Desertarborist

New Member
Location
Casa Grande
I charge for estimates out side of my work area. I generally charge $30 to $50 depending on the distance. It covers my fuel basically. It mainly weeds out the call everybody they can find folks. I don't mind driving 45 minutes one way for someone that is serious but I've had a lot of people outside of our work area waste my time. I also charge realtors $50 as they don't actually intend on having the work done, usually. They just want the estimate as a bargaining chip.
Great advice!
 

Merle Nelson

Well-Known Member
Location
SF Bay Area, CA
I charge for estimates out side of my work area. I generally charge $30 to $50 depending on the distance. It covers my fuel basically. It mainly weeds out the call everybody they can find folks. I don't mind driving 45 minutes one way for someone that is serious but I've had a lot of people outside of our work area waste my time. I also charge realtors $50 as they don't actually intend on having the work done, usually. They just want the estimate as a bargaining chip.

That's about what I do. I use it to weed out the looky lous(sp)- time wasters. I offer to deduct it from work performed. But, I usually couch it as, "Oh, what you want is an arborist report, I do that for $250." For instance when a realtor or his client wants me to look at trees to use to dicker on price with a seller.
 

Sfoppema

Well-Known Member
Location
Central MA
I'd love to charge for estimates, but think it would be a turn off for lots of potential clients. Sucks to waste time with some estimates, but gives you access to more potentially good work. I am small/all word of mouth, so my leads are mostly solid to begin with. No way to avoid the time wasters tho and sometimes I wish I charged to walk around people's yards and give them free advice...... Idk I feel like the money lost would outweigh the money gained from the estimate/time saved. Maybe I'm wrong, but also don't want to have to hear "You are going to charge me for an estimate?" all the time.....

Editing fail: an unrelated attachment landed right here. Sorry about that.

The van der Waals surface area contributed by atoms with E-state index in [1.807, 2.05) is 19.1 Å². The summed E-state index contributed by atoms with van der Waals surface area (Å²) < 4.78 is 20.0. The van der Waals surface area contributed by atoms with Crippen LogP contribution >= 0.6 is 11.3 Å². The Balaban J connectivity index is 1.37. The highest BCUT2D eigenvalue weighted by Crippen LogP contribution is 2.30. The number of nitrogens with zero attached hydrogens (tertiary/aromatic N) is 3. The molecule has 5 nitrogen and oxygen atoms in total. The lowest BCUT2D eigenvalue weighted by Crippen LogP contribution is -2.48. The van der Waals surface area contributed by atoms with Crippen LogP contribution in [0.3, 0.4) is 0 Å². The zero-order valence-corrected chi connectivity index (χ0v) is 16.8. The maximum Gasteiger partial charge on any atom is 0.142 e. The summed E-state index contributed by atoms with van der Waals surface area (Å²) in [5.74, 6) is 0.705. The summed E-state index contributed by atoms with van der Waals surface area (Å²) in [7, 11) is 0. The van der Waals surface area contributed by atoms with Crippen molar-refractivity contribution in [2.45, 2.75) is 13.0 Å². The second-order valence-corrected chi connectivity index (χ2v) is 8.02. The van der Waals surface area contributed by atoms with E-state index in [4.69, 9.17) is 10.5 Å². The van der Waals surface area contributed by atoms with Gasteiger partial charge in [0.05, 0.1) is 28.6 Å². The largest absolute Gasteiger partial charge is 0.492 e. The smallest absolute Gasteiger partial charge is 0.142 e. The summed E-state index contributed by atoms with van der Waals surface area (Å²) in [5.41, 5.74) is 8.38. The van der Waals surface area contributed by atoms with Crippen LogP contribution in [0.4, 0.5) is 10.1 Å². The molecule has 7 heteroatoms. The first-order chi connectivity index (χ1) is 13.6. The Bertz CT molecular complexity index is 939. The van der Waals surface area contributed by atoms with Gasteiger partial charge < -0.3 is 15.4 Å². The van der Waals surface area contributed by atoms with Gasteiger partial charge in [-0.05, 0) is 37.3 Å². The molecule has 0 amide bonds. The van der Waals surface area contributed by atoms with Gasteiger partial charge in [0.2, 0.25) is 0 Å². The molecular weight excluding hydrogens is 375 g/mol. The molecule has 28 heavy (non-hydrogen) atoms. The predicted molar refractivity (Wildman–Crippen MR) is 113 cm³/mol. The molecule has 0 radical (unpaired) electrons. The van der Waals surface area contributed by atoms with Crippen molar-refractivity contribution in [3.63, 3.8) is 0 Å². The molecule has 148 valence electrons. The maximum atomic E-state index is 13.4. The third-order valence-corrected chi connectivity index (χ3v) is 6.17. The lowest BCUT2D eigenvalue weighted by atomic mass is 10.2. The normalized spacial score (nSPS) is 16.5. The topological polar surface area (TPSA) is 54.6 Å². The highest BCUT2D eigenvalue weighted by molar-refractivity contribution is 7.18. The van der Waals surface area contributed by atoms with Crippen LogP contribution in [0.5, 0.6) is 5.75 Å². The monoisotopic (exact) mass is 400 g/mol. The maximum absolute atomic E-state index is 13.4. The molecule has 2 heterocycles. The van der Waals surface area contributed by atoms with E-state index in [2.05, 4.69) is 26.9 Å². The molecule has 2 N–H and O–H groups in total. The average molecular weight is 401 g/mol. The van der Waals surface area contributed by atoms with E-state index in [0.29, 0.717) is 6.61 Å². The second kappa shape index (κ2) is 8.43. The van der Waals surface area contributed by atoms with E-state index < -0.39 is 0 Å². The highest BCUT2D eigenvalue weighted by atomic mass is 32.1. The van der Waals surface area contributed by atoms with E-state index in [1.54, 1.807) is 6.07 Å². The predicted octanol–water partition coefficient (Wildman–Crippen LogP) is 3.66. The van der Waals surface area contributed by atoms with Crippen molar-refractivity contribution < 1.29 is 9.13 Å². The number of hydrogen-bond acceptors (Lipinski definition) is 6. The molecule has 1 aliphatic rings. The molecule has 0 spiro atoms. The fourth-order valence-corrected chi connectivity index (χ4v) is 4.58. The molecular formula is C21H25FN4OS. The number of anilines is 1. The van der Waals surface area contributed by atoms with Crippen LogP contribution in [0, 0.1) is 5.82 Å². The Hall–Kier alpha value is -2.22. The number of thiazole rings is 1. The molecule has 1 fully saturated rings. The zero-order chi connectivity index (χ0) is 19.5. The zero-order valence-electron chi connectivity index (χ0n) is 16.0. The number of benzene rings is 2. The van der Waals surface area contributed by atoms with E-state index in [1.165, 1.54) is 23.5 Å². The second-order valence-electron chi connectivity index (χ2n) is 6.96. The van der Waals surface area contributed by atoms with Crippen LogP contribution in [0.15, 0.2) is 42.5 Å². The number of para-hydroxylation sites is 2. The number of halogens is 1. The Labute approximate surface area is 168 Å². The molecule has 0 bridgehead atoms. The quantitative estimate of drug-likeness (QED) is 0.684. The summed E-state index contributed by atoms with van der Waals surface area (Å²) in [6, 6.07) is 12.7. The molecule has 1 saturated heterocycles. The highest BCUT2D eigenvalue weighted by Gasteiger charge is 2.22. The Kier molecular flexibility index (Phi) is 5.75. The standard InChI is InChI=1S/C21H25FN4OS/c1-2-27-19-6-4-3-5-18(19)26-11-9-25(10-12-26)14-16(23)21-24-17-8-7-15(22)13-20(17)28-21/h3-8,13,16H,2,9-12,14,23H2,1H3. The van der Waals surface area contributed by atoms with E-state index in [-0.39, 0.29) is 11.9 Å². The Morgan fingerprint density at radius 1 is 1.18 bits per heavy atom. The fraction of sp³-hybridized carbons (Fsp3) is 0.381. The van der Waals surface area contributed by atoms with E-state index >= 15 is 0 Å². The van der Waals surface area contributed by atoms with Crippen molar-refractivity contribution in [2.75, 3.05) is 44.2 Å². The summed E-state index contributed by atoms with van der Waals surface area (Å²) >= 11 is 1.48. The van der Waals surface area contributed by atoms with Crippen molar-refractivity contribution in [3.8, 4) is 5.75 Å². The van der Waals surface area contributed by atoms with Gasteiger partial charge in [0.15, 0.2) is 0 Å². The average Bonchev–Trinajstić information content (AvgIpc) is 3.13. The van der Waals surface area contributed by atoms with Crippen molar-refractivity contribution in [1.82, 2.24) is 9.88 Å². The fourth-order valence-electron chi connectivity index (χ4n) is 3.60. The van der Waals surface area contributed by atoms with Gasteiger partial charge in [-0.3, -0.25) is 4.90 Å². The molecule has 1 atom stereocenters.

cerviarborist

Very stable member
Location
Florida, USA
A lot of people don't understand the difference between an estimate and a consultation. If the client already knows how many trees are being pruned, to what extent, approximately how many cuts, what diameter and the objective of the pruning, I can give an estimate using google street view without leaving my driveway. I'll do that for free.

If however there's a condition that's causing them concern, or anything else that will necessitate my visiting the site and rendering an opinion of any sort, that's a consultation and I won't do it for free. I don't think anyone else should either, because if there's ever a need for insurance to cover your opinion, the first thing your underwriting company will ask for is proof of a fee paid for the service.

Normally during the initial phone call I can determine whether the prospect already has sufficient specifications about their property to give a free estimate, or whether they also need advice.

Think of a painting contractor. "I have a two story house that is 1800 square feet, and I'd like it to be painted blue, two coats over a coat of primer, with old paint removed. I'd like the paint to have extra UV blockers in it so that it'll last a long time." The painting contractor can easily figure out how much material and time they'll need and be able to give a quick quote.